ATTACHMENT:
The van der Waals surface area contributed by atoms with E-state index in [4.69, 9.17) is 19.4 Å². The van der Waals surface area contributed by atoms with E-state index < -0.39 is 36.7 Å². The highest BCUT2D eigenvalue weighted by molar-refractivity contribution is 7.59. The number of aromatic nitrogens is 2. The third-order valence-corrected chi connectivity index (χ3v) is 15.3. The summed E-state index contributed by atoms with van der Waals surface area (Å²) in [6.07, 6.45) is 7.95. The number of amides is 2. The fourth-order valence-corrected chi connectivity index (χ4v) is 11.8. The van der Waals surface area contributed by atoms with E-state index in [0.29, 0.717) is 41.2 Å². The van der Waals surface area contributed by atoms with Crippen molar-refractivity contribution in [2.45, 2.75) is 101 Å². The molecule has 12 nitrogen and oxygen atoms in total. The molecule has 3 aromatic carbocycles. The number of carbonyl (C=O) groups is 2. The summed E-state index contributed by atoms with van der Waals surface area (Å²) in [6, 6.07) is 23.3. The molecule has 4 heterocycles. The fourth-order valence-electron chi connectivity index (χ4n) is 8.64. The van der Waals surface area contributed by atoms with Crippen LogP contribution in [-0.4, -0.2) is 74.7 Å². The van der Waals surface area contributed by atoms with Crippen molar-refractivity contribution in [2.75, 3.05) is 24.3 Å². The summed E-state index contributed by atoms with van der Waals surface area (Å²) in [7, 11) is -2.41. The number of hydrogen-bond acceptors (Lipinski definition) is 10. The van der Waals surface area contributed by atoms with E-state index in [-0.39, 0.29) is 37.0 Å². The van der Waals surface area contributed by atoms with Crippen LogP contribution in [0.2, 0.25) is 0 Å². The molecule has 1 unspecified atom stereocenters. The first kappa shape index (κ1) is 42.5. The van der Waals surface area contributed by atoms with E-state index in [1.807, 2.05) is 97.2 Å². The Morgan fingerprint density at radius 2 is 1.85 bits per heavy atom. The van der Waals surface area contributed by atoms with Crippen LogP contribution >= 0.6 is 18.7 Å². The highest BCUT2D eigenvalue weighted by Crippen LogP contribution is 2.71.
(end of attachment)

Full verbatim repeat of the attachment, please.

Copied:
The van der Waals surface area contributed by atoms with E-state index in [4.69, 9.17) is 19.4 Å². The van der Waals surface area contributed by atoms with E-state index < -0.39 is 36.7 Å². The highest BCUT2D eigenvalue weighted by molar-refractivity contribution is 7.59. The number of aromatic nitrogens is 2. The third-order valence-corrected chi connectivity index (χ3v) is 15.3. The summed E-state index contributed by atoms with van der Waals surface area (Å²) in [6.07, 6.45) is 7.95. The number of amides is 2. The fourth-order valence-corrected chi connectivity index (χ4v) is 11.8. The van der Waals surface area contributed by atoms with E-state index in [0.29, 0.717) is 41.2 Å². The van der Waals surface area contributed by atoms with Crippen molar-refractivity contribution in [2.45, 2.75) is 101 Å². The molecule has 12 nitrogen and oxygen atoms in total. The molecule has 3 aromatic carbocycles. The number of carbonyl (C=O) groups is 2. The summed E-state index contributed by atoms with van der Waals surface area (Å²) in [6, 6.07) is 23.3. The molecule has 4 heterocycles. The fourth-order valence-electron chi connectivity index (χ4n) is 8.64. The van der Waals surface area contributed by atoms with Crippen LogP contribution in [-0.4, -0.2) is 74.7 Å². The van der Waals surface area contributed by atoms with Crippen molar-refractivity contribution in [2.75, 3.05) is 24.3 Å². The summed E-state index contributed by atoms with van der Waals surface area (Å²) in [7, 11) is -2.41. The number of hydrogen-bond acceptors (Lipinski definition) is 10. The van der Waals surface area contributed by atoms with E-state index in [-0.39, 0.29) is 37.0 Å². The van der Waals surface area contributed by atoms with Crippen LogP contribution in [0.2, 0.25) is 0 Å². The molecule has 1 unspecified atom stereocenters. The first kappa shape index (κ1) is 42.5. The van der Waals surface area contributed by atoms with E-state index in [1.807, 2.05) is 97.2 Å². The Morgan fingerprint density at radius 2 is 1.85 bits per heavy atom. The van der Waals surface area contributed by atoms with Crippen LogP contribution >= 0.6 is 18.7 Å². The highest BCUT2D eigenvalue weighted by Crippen LogP contribution is 2.71.